There have been many deadly natural disasters in recent years, including the East Asian tsunami and Hurricane Katrina, but Dr. Gupta says he's never seen anything like what's happening in Haiti.

Dr. Gupta says this crisis worries him more than all the others. "You've got to think about where Haiti started," he says. "This is a country that's, as you know, one of the most impoverished in this part of the world. But as a reflection of that, the medical infrastructure was terrible. [It was] really nonexistent in so many places. It has one of the worst physician-to-patient ratios anywhere in the world. That was the starting point eight days ago."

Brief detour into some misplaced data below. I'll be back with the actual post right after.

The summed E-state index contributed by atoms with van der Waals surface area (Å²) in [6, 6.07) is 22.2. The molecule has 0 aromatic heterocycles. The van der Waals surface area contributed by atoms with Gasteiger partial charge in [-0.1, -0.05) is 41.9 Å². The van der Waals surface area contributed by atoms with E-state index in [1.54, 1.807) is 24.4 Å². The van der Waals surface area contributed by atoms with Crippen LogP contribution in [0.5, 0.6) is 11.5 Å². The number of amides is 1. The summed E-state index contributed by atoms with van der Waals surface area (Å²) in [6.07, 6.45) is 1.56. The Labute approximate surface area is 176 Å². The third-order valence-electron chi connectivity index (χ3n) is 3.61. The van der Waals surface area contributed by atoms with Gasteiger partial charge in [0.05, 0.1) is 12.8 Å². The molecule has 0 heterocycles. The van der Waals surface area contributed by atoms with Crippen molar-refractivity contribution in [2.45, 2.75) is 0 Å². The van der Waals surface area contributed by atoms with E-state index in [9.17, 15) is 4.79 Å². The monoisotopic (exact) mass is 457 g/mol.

Now, with a sudden decrease in number of hospitals and medical personnel and an increase in the number of patients, Dr. Gupta says it's hard to imagine how Haiti will ever catch up. "With the tsunami, people either lived or they died. People who lived, they needed basic supplies like food and water, but for the most part, they weren't injured," he says. "People here lived, but they live with catastrophic injuries, and they need that care."

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